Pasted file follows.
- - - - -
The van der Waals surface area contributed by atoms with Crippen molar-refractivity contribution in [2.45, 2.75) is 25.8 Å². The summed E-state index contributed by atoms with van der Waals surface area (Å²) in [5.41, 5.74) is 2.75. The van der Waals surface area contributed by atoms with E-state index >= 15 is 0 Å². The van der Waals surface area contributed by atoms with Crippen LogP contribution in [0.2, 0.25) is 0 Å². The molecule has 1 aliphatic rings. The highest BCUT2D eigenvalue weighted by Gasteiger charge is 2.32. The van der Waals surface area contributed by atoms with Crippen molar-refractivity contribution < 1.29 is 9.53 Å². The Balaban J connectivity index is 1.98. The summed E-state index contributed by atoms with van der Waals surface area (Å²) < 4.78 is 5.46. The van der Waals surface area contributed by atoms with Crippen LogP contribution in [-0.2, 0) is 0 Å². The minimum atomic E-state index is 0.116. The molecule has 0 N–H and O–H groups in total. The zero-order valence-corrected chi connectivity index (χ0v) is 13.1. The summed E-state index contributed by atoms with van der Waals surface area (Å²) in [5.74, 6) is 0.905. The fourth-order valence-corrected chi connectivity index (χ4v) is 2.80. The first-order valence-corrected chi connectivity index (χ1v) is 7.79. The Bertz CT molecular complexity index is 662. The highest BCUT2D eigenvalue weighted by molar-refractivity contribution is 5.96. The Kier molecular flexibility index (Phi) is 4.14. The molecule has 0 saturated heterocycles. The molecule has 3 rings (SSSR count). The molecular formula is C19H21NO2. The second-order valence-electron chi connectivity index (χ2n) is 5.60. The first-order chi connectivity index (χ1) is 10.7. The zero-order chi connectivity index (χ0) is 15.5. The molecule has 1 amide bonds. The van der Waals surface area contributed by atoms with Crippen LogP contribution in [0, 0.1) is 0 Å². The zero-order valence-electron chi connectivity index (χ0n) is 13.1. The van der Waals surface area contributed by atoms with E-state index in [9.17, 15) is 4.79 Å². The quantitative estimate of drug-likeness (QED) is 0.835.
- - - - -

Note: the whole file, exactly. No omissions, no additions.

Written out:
The van der Waals surface area contributed by atoms with Crippen molar-refractivity contribution in [2.45, 2.75) is 25.8 Å². The summed E-state index contributed by atoms with van der Waals surface area (Å²) in [5.41, 5.74) is 2.75. The van der Waals surface area contributed by atoms with E-state index >= 15 is 0 Å². The van der Waals surface area contributed by atoms with Crippen LogP contribution in [0.2, 0.25) is 0 Å². The molecule has 1 aliphatic rings. The highest BCUT2D eigenvalue weighted by Gasteiger charge is 2.32. The van der Waals surface area contributed by atoms with Crippen molar-refractivity contribution < 1.29 is 9.53 Å². The Balaban J connectivity index is 1.98. The summed E-state index contributed by atoms with van der Waals surface area (Å²) < 4.78 is 5.46. The van der Waals surface area contributed by atoms with Crippen LogP contribution in [-0.2, 0) is 0 Å². The minimum atomic E-state index is 0.116. The molecule has 0 N–H and O–H groups in total. The zero-order valence-corrected chi connectivity index (χ0v) is 13.1. The summed E-state index contributed by atoms with van der Waals surface area (Å²) in [5.74, 6) is 0.905. The fourth-order valence-corrected chi connectivity index (χ4v) is 2.80. The first-order valence-corrected chi connectivity index (χ1v) is 7.79. The Bertz CT molecular complexity index is 662. The highest BCUT2D eigenvalue weighted by molar-refractivity contribution is 5.96. The Kier molecular flexibility index (Phi) is 4.14. The molecule has 0 saturated heterocycles. The molecule has 3 rings (SSSR count). The molecular formula is C19H21NO2. The second-order valence-electron chi connectivity index (χ2n) is 5.60. The first-order chi connectivity index (χ1) is 10.7. The zero-order chi connectivity index (χ0) is 15.5. The molecule has 1 amide bonds. The van der Waals surface area contributed by atoms with Crippen LogP contribution in [0, 0.1) is 0 Å². The zero-order valence-electron chi connectivity index (χ0n) is 13.1. The van der Waals surface area contributed by atoms with E-state index in [9.17, 15) is 4.79 Å². The quantitative estimate of drug-likeness (QED) is 0.835.